We are pleased to announce that we now have six Accredited Legal Representatives working in our Court of Protection team at TV Edwards LLP.
Joining Monica Kreel and Nilufer Ozdemir are Jenny Mansell, Michael Sherlock, Shaun Livingston and Hannah Rondel who received their accreditation earlier this year.
This article explains what an Accredited Legal Representative (ALR) is:
At the heart of the law around mental capacity is the principle that P (the person who lacks capacity to make the relevant decisions) should be able to participate as far as reasonably practicable in the decision-making. This is set out in section 4 Mental Capacity Act 2005 and in the Mental Capacity Code of Practice.
The Court of Protection Rules 2017 require the Court of Protection to consider P’s participation in the proceedings. This can be done in a number of ways, one of which is for P to be appointed an ALR to represent them in the court case.
When deciding whether to appoint an ALR, the court will consider whether there will be a need for expert or other evidence to be obtained and filed, or other material gathered, on P’s behalf, the nature and complexity of the case and the likely range of issues. If the court decides that the matter is not appropriate for an ALR, there are other options available to the court to ensure that P can effectively participate in proceedings.
What is the role of the ALR?
The role of the ALR is to ensure that P is at the centre of the proceedings and that they can effectively participate by placing P’s wishes, feelings, values and beliefs in respect of the issues that the court is considering before the court and ensuring that P is kept up to date as far as possible with what is happening in their case. An ALR must be able to discharge their functions ‘fairly and competently’ and the court must be satisfied that they can do so and that they have agreed to act as ALR before appointing them.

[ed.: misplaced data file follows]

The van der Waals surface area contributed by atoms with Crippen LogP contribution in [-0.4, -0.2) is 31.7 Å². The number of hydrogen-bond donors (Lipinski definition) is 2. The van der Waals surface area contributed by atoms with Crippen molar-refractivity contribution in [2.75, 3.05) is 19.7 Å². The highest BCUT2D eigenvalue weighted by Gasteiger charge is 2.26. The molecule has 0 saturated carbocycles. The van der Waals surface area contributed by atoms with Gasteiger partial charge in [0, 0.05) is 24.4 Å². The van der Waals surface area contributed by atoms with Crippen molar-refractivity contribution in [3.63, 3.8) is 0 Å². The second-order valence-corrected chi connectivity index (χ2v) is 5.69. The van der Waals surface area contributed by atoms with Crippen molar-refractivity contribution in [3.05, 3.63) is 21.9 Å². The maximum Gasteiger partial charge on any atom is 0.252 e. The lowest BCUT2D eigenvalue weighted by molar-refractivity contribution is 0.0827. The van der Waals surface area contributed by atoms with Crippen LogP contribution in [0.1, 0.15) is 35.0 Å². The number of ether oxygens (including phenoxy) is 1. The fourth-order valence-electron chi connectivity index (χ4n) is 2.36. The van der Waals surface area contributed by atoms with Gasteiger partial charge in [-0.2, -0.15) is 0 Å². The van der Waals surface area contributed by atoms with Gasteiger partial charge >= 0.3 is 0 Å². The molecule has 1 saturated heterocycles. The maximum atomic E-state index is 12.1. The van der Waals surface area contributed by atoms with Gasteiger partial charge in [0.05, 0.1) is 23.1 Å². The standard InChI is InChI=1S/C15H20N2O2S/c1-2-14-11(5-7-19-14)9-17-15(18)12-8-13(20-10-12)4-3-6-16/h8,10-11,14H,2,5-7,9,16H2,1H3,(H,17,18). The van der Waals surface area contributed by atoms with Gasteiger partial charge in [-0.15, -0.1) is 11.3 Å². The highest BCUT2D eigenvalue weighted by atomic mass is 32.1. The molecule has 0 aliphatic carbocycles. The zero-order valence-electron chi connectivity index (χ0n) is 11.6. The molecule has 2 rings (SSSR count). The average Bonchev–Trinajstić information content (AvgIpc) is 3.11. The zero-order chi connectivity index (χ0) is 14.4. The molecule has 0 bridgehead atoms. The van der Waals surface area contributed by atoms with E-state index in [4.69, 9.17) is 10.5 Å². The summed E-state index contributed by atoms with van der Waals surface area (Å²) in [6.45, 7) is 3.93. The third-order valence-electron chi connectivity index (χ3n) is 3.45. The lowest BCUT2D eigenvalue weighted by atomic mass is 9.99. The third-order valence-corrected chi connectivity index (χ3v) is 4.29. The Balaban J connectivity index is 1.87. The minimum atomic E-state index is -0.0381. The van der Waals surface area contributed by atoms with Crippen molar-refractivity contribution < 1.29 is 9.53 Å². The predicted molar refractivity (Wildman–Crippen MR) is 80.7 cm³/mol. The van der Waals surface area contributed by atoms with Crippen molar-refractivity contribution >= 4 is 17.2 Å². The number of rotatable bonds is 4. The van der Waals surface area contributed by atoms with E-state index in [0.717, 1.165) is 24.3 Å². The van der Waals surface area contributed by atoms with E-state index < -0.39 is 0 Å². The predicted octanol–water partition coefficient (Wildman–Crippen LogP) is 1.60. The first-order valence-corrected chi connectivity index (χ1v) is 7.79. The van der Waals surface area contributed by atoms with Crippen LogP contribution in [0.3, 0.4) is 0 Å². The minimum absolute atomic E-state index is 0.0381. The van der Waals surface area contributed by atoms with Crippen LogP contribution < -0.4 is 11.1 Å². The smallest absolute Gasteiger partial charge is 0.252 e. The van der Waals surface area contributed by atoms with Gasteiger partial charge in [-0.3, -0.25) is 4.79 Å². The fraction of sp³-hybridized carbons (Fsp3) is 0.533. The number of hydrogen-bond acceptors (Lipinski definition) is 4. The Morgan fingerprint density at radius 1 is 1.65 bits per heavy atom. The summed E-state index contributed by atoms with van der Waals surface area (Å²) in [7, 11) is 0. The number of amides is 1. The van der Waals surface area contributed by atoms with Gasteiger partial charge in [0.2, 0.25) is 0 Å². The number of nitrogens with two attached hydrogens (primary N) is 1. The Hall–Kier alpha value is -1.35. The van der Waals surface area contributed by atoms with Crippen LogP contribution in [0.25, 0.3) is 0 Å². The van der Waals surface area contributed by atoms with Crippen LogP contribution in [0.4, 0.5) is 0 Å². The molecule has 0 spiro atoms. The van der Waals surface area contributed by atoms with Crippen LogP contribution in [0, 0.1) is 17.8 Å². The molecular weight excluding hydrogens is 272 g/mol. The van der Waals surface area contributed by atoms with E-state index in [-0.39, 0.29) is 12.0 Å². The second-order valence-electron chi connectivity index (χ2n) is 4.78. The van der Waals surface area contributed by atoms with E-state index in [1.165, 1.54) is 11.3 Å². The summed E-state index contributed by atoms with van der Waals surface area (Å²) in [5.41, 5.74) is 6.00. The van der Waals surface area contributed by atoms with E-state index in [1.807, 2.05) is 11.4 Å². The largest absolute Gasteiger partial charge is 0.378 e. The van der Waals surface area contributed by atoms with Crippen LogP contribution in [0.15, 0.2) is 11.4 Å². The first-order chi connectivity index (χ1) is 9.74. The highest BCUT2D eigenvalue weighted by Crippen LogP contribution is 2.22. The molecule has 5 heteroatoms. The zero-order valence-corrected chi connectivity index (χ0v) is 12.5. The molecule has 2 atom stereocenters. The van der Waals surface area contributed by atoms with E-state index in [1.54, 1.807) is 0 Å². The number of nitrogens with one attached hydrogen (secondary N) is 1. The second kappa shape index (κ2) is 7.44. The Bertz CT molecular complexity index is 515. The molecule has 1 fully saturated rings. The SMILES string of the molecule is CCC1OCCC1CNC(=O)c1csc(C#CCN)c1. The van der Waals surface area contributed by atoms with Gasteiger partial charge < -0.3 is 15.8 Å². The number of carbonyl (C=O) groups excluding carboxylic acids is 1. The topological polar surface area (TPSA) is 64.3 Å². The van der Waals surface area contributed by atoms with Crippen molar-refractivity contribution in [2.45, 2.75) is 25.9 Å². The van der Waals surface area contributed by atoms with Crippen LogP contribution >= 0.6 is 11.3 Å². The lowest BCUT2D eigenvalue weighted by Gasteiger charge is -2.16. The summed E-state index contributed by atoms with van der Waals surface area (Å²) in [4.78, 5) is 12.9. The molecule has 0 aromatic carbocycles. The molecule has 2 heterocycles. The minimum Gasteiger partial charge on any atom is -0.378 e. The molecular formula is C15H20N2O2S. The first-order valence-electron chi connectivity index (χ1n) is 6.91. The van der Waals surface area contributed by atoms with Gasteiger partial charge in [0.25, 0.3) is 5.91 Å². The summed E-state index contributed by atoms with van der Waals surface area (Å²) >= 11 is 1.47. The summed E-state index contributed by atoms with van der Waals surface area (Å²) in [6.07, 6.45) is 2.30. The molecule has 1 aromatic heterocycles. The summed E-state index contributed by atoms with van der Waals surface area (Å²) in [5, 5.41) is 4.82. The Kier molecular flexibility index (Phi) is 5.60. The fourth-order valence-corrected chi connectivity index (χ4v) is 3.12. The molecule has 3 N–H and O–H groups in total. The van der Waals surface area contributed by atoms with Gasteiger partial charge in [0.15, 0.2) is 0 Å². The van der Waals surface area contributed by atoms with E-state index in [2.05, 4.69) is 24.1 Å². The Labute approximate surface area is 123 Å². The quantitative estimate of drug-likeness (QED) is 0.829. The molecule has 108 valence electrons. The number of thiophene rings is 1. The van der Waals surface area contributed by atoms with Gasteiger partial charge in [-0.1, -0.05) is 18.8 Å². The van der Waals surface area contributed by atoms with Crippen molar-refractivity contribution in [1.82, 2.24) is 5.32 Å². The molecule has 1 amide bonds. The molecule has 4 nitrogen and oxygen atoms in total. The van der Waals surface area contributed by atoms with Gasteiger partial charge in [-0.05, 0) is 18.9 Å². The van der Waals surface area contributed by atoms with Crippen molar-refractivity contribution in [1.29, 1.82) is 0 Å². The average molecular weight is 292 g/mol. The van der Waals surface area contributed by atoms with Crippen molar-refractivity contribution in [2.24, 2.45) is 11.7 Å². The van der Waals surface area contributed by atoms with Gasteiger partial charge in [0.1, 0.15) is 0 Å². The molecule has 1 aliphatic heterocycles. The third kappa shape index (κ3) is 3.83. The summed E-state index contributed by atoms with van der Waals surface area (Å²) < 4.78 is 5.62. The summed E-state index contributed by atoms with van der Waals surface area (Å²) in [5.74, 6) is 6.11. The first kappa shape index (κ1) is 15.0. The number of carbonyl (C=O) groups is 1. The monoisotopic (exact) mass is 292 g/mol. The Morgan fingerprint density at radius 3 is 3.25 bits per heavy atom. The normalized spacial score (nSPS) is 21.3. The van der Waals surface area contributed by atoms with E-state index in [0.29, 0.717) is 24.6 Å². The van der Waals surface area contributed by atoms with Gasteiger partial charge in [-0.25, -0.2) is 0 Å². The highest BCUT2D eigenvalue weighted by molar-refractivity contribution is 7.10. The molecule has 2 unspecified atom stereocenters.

An ALR will meet with P regularly in order to make sure that they know what P wants and to keep P up-to-date with developments in their case.
How does a solicitor become an Accredited Legal Representative?
To become an Accredited Legal Representative, a solicitor has to be accredited under the Law Society Mental Capacity Accreditation Scheme. It is a recognised quality standard for practitioners who offer advice on health and welfare matters under the Mental Capacity Act 2005. As a client, this means that you know that the solicitor you have chosen to represent you or a loved one has the relevant expertise in mental capacity law and will be well equipped to work with vulnerable individuals.
The Court of Protection team at TV Edwards can represent you or a loved one in any welfare issue in the Court of Protection. Please contact us on 020 3440 8000 or email firstname.lastname@example.org to make an enquiry.